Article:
From early 2015, 11.5 million documents belonging to a Panamanian law firm, Mossack Fonseca, were provided to a German newspaper, Süddeutsche Zeitung, who shared them with the International Consortium of Investigative Journalists (“ICIJ”). The ICIJ shared these documents with 400 journalists at 107 different media organisations who kept them secret while they were reviewed in detail. The first news reports were published on 3 April 2016 when the documents became known as the “Panama Papers”.
Continue Reading NCA and HMRC to Lead Taskforce to Investigate the Panama Papers

On 10 September, Sally Yates, the U.S. Deputy Attorney General gave a speech and issued a memorandum to U.S. Federal Prosecutors on individual accountability for corporate wrongdoing in response to public criticism that the U.S. DOJ tends to focus on prosecuting companies rather than individuals.

Continue Reading DOJ Steps up Rhetoric on Prosecuting Individuals as well as Corporations

Justine Greening, the International Development Secretary, announced additional British efforts to combat corruption in developing countries through an International Corruption Unit (“ICU”). The ICU will draw together existing resources and investigative powers from the National Crime Agency (“NCA”), the Metropolitan Police and City of London Police to provide a multi-faceted approach.

Continue Reading Combatting Corruption in Developing Countries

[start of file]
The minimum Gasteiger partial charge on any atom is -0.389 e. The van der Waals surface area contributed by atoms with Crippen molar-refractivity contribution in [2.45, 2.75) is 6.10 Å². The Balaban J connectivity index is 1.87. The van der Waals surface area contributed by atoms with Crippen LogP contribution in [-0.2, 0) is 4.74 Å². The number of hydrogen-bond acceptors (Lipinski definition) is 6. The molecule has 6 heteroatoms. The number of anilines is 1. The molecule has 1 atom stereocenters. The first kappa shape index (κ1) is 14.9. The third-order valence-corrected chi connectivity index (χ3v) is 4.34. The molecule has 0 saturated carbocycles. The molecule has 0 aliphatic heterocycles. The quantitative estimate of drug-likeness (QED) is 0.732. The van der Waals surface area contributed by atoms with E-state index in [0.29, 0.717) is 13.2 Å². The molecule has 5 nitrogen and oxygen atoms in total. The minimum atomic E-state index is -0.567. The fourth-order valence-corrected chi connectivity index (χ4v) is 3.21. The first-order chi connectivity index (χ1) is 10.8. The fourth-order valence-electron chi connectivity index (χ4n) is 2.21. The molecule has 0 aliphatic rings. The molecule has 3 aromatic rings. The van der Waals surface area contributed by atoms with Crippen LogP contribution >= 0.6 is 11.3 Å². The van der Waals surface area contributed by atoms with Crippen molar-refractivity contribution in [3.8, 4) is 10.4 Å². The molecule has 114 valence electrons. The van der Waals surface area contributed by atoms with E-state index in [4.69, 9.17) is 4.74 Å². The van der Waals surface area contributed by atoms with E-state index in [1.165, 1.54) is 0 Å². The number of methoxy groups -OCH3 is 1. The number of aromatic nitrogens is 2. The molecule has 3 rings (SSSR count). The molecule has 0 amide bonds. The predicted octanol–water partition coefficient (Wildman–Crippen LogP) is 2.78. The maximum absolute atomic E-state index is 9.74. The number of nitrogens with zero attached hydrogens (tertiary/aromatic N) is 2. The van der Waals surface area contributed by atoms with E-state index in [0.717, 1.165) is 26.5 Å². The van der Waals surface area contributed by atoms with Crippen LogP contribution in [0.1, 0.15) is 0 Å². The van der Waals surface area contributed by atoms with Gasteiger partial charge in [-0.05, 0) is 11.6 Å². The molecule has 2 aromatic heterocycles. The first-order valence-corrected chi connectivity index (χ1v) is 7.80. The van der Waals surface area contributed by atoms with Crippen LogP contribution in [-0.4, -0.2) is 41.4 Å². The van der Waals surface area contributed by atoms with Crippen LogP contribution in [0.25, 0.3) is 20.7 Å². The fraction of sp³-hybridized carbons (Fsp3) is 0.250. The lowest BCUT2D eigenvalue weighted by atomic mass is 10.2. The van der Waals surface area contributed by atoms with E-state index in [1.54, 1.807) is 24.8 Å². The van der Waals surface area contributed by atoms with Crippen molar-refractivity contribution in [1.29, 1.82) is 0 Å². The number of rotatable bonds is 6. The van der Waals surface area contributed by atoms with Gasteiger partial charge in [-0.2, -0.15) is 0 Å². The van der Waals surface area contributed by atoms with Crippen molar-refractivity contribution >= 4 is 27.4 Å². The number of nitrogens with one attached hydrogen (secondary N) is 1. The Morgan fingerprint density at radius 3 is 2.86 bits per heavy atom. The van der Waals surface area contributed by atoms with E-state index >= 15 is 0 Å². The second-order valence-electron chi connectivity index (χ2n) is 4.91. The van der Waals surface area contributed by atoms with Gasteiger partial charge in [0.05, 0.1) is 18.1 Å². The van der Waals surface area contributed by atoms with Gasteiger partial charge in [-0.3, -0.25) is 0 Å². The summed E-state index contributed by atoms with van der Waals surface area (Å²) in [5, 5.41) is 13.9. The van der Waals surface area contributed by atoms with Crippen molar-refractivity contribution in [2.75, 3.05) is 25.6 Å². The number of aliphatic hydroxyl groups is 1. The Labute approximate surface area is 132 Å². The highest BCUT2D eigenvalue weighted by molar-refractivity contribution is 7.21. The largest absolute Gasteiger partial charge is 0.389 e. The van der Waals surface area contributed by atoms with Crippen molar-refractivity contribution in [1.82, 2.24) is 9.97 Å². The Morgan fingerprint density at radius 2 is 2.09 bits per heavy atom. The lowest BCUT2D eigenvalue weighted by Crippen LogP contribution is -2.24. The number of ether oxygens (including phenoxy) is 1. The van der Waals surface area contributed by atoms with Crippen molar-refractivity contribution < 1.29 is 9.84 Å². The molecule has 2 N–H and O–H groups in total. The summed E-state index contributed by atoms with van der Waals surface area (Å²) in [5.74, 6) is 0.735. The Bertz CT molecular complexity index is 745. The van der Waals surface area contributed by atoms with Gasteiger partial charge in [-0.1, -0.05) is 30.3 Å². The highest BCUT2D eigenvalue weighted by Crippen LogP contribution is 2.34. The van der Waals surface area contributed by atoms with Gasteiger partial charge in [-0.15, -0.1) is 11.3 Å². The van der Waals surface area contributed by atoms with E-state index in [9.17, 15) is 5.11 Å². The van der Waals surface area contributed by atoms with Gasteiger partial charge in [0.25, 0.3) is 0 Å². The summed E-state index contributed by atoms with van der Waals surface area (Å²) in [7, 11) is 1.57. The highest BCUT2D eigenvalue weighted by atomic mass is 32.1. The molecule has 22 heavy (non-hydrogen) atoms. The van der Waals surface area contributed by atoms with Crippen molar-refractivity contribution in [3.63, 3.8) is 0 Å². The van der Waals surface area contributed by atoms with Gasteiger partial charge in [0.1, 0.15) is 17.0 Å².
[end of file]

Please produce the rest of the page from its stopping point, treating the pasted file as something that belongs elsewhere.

On 16 July, HMRC published a consultation paper on the introduction of a new offence for corporations which fail to prevent the facilitation of tax evasion. This consultation is one of the four consultations on harsher penalties for tax evasion which were previewed in the Budget 2015 and a recent publication “Tackling Evasion and Avoidance.”
Continue Reading HMRC Launches Consultation on New Corporate Offence of Failing to Prevent the Facilitation of Tax Evasion

Continuing with a spate of recent public statements about the DOJ’s current enforcement outlook, Assistant Attorney General Leslie R. Caldwell focused on DOJ’s expectations for companies hoping to receive cooperation credit from the Department in remarks to the New York City Bar at the White Collar Crime Institute.
Continue Reading DOJ Official Issues Warning Against Relying on Rarely Enforced Foreign Data Privacy Laws by Companies Seeking Cooperation Credit

In a recent speech at NYU Law School, Assistant Attorney General Leslie Caldwell attempted to provide guidance to companies seeking cooperation credit from the Justice Department. She warned of dire consequences if a company fails to cooperate, but stated that DOJ does “not expect companies to aimlessly boil the ocean” during internal investigations.
Continue Reading DOJ Attempts to Clarify Corporate Cooperation Credit Expectations

In a week of mixed messages for potential whistleblowers, the SEC announced a $600,000 whistleblower award in connection with its first anti-retaliation enforcement action, while the Wall Street Journal, relying on recently obtained public records, reported that 83% of the 297 whistleblowers who have applied for awards since 2011 have not yet received a decision from the SEC.
Continue Reading SEC Encourages Whistleblowers to Come Forward with Recent $600,000 Award